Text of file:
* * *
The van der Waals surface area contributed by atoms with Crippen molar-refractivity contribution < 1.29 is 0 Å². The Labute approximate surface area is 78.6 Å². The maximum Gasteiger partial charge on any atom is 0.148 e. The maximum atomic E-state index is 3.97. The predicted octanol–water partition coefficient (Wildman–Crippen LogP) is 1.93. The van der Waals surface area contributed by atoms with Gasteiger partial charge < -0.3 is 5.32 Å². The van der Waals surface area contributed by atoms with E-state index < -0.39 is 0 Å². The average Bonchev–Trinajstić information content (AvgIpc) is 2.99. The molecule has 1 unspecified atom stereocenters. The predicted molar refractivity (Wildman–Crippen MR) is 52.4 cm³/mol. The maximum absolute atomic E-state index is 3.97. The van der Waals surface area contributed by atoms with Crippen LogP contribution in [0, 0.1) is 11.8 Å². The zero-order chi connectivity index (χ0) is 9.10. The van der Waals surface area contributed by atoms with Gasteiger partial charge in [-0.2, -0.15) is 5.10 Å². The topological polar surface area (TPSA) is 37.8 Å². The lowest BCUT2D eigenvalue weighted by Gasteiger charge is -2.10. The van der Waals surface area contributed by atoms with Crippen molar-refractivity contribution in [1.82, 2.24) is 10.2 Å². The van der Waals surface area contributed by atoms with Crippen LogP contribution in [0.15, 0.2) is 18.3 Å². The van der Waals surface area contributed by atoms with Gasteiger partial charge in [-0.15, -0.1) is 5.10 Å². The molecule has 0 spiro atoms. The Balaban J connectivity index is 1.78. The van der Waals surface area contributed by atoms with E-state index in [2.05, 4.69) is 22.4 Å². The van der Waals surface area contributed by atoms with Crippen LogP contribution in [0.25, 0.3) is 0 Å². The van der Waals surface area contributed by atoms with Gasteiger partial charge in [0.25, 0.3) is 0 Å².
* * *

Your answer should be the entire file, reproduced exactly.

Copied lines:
The van der Waals surface area contributed by atoms with Crippen molar-refractivity contribution < 1.29 is 0 Å². The Labute approximate surface area is 78.6 Å². The maximum Gasteiger partial charge on any atom is 0.148 e. The maximum atomic E-state index is 3.97. The predicted octanol–water partition coefficient (Wildman–Crippen LogP) is 1.93. The van der Waals surface area contributed by atoms with Gasteiger partial charge < -0.3 is 5.32 Å². The van der Waals surface area contributed by atoms with E-state index < -0.39 is 0 Å². The average Bonchev–Trinajstić information content (AvgIpc) is 2.99. The molecule has 1 unspecified atom stereocenters. The predicted molar refractivity (Wildman–Crippen MR) is 52.4 cm³/mol. The maximum absolute atomic E-state index is 3.97. The van der Waals surface area contributed by atoms with Crippen LogP contribution in [0, 0.1) is 11.8 Å². The zero-order chi connectivity index (χ0) is 9.10. The van der Waals surface area contributed by atoms with Gasteiger partial charge in [-0.2, -0.15) is 5.10 Å². The topological polar surface area (TPSA) is 37.8 Å². The lowest BCUT2D eigenvalue weighted by Gasteiger charge is -2.10. The van der Waals surface area contributed by atoms with Crippen molar-refractivity contribution in [1.82, 2.24) is 10.2 Å². The van der Waals surface area contributed by atoms with Crippen LogP contribution in [0.15, 0.2) is 18.3 Å². The van der Waals surface area contributed by atoms with Gasteiger partial charge in [-0.15, -0.1) is 5.10 Å². The molecule has 0 spiro atoms. The Balaban J connectivity index is 1.78. The van der Waals surface area contributed by atoms with E-state index in [2.05, 4.69) is 22.4 Å². The van der Waals surface area contributed by atoms with Crippen LogP contribution in [0.25, 0.3) is 0 Å². The van der Waals surface area contributed by atoms with Gasteiger partial charge in [0.25, 0.3) is 0 Å².